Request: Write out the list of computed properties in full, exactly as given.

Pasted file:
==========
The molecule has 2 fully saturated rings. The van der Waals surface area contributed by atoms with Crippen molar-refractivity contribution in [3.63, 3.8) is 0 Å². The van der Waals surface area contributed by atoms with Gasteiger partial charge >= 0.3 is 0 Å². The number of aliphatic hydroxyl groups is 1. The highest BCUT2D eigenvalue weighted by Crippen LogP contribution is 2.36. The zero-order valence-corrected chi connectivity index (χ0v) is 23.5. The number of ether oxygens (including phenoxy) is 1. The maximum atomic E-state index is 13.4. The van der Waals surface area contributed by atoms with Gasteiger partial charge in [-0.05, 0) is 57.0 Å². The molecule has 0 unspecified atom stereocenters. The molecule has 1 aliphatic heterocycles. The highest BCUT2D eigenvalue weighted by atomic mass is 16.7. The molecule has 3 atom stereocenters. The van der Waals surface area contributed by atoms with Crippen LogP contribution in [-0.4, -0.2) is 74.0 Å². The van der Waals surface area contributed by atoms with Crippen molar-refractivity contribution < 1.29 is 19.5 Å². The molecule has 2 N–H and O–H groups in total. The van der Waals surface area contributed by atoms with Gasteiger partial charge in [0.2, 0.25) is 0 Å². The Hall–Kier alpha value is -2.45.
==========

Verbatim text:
The molecule has 2 fully saturated rings. The van der Waals surface area contributed by atoms with Crippen molar-refractivity contribution in [3.63, 3.8) is 0 Å². The van der Waals surface area contributed by atoms with Gasteiger partial charge >= 0.3 is 0 Å². The number of aliphatic hydroxyl groups is 1. The highest BCUT2D eigenvalue weighted by Crippen LogP contribution is 2.36. The zero-order valence-corrected chi connectivity index (χ0v) is 23.5. The number of ether oxygens (including phenoxy) is 1. The maximum atomic E-state index is 13.4. The van der Waals surface area contributed by atoms with Gasteiger partial charge in [-0.05, 0) is 57.0 Å². The molecule has 0 unspecified atom stereocenters. The molecule has 1 aliphatic heterocycles. The highest BCUT2D eigenvalue weighted by atomic mass is 16.7. The molecule has 3 atom stereocenters. The van der Waals surface area contributed by atoms with Crippen LogP contribution in [-0.4, -0.2) is 74.0 Å². The van der Waals surface area contributed by atoms with Crippen molar-refractivity contribution < 1.29 is 19.5 Å². The molecule has 2 N–H and O–H groups in total. The van der Waals surface area contributed by atoms with Gasteiger partial charge in [0.2, 0.25) is 0 Å². The Hall–Kier alpha value is -2.45.